Moving to a city is one of the best ways to shrink your carbon emissions: Apartments are more energy efficient than single-family homes, and public transportation works better in urban areas. But many of the most environmentally friendly cities in America have closed their doors to newcomers with regulations that make new housing expensive, and leave neighborhoods racially and economically segregated.
All of this is especially true in California, where mild weather and ambitious climate policies allow residents to live lightly — but only if they can afford the sky-high cost of housing. On Friday, however, California got a trio of new laws that will cut away some of that red tape and allow more homes to be built. Denser cities should shorten commutes, lower emissions, and make for more equitable housing.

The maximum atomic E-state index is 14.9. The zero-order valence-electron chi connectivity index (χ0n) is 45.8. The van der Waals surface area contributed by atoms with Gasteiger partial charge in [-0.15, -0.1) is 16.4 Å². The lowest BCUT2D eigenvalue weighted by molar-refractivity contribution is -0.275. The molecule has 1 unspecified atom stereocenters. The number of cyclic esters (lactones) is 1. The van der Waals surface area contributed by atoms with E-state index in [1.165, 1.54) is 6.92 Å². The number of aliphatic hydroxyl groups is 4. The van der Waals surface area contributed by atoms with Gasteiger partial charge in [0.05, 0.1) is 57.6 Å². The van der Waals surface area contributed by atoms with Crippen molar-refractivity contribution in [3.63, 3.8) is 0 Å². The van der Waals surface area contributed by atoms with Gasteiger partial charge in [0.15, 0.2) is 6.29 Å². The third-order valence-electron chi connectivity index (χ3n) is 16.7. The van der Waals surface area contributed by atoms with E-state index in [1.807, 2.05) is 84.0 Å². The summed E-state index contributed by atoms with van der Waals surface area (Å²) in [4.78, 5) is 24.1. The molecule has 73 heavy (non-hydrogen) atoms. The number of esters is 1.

Though the laws won’t make housing affordable on their own, together they strike a significant blow against efforts with zoning rules to keep cities rich and white, said David Garcia, policy director at The Terner Center for Housing Innovation, at the University of California, Bekeley.
“These votes are very symbolic because single family zonin... Read more